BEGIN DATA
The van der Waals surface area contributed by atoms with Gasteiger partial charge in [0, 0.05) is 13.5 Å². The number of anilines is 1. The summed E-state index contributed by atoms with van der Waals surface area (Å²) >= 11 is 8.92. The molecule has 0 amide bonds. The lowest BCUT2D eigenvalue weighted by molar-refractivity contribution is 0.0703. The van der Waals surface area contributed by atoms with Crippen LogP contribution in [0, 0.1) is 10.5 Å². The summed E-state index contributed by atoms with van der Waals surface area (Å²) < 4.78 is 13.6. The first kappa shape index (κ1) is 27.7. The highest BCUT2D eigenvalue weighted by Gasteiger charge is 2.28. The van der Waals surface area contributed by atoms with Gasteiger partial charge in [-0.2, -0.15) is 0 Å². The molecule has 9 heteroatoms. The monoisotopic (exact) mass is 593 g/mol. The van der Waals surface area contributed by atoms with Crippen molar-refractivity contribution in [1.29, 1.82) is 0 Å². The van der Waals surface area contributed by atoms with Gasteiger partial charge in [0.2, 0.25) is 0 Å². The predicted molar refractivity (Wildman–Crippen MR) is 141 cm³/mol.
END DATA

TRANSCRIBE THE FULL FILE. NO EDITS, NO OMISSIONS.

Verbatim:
The van der Waals surface area contributed by atoms with Gasteiger partial charge in [0, 0.05) is 13.5 Å². The number of anilines is 1. The summed E-state index contributed by atoms with van der Waals surface area (Å²) >= 11 is 8.92. The molecule has 0 amide bonds. The lowest BCUT2D eigenvalue weighted by molar-refractivity contribution is 0.0703. The van der Waals surface area contributed by atoms with Crippen LogP contribution in [0, 0.1) is 10.5 Å². The summed E-state index contributed by atoms with van der Waals surface area (Å²) < 4.78 is 13.6. The first kappa shape index (κ1) is 27.7. The highest BCUT2D eigenvalue weighted by Gasteiger charge is 2.28. The van der Waals surface area contributed by atoms with Gasteiger partial charge in [-0.2, -0.15) is 0 Å². The molecule has 9 heteroatoms. The monoisotopic (exact) mass is 593 g/mol. The van der Waals surface area contributed by atoms with Crippen molar-refractivity contribution in [1.29, 1.82) is 0 Å². The van der Waals surface area contributed by atoms with Gasteiger partial charge in [0.2, 0.25) is 0 Å². The predicted molar refractivity (Wildman–Crippen MR) is 141 cm³/mol.